Men's Tennis (ATP)
The Open's wide open

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Philadelphia, PA (Sports Network) - Who's gonna win the U.S. Open titles next month?

Your guess is as good as mine.

The bulldog that is Andre Agassi looked like a clear-cut favorite a few weeks ago, but he's struggled since claiming a title in Los Angeles last month. While on the women's side, it looks like a coin toss between a pack of powerful Americans -- Venus Williams, Jennifer Capriati, Lindsay Davenport, and Serena Williams. Belgian Kim Clijsters is my darkhorse.

The Australian Open champion Agassi had been playing like the wizard of hardcourts this season before hitting the proverbial wall at Tennis Masters Series events in Montreal and Cincinnati, suffering back-to-back opening-round losses (Ivan Ljubicic and Gaston Gaudio, respectively). And in all likelihood, he'll have to get past a pair of red-hot stars in Gustavo "Guga" Kuerten and Patrick Rafter if he wants to reign supreme in New York.

Andre Agassi
Andre Agassi looked like a clear-cut favorite a few weeks ago, but he's struggled since claiming a title in Los Angeles last month.
The French Open champion Kuerten, of course, is the well-documented "King of Clay," but the dirtmaster general has also been playing some high-quality hardcourt tennis, as evidenced by a stunningly-easy 6-1, 6-3 victory over the equally-as-popular Rafter at last week's Cincy final. Maybe it should come as no surprise when Kuerten captures an event as the top seed, but we all know Guga attained his lofty world ranking by getting fat during the clay-court season. True, he did title at Indy and the season-ending Tennis Masters Cup last year, but those runs had been his only non-clay titles heading into this current campaign.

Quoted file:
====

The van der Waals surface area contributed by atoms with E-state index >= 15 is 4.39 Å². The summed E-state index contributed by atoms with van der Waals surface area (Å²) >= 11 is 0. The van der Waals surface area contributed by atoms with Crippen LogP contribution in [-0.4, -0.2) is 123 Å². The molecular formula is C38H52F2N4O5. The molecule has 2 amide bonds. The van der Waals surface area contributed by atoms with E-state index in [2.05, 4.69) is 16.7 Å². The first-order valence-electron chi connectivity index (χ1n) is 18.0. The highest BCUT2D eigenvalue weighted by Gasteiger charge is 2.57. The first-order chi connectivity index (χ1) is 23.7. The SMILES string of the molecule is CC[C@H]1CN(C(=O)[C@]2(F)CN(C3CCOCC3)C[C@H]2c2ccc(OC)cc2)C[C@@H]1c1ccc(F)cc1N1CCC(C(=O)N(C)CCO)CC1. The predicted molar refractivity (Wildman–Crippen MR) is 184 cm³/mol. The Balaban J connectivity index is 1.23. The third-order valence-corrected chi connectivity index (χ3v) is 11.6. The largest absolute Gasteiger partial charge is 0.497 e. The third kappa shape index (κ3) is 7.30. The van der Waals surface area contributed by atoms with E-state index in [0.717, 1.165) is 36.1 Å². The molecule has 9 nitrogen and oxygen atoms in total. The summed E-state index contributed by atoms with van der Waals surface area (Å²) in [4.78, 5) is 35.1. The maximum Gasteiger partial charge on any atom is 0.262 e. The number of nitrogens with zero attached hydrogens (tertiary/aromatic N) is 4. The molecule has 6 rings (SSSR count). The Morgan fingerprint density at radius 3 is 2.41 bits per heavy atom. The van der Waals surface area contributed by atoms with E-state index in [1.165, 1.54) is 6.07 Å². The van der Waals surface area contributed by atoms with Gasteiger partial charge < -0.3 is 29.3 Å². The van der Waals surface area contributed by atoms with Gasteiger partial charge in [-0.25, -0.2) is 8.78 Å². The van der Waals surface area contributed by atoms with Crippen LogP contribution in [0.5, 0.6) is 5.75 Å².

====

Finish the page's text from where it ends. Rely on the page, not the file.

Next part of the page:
Rafter has been red-hot recently, yet has no titles to show for it. He's reached three straight finals, and come up empty each time. The humble Aussie star lost to miracle man Goran Ivanisevic in the epic Wimbledon final in July; gave way to journeyman Andrei Pavel in Montreal earlier this month; and crumbled against Kuerten in Cincy. But maybe he'll breakthrough at Flushing Meadows, where he claimed his only Grand Slam tournament championships, back-to-back, in 1997-98.

We know Andre and Pat know how to win in New York, but will it be Kuerten's turn to take a bite out of the Big Apple in 2001?

On the ladies' side, Venus (2000), Serena (1999) and Davenport (1998) have already titled at the Open, but the native-New Yorker Capriati should have something to say this year, having never titled in her backyard. Wouldn't "Cappy" love to add that coveted crown to her Australian and French Open championships this year?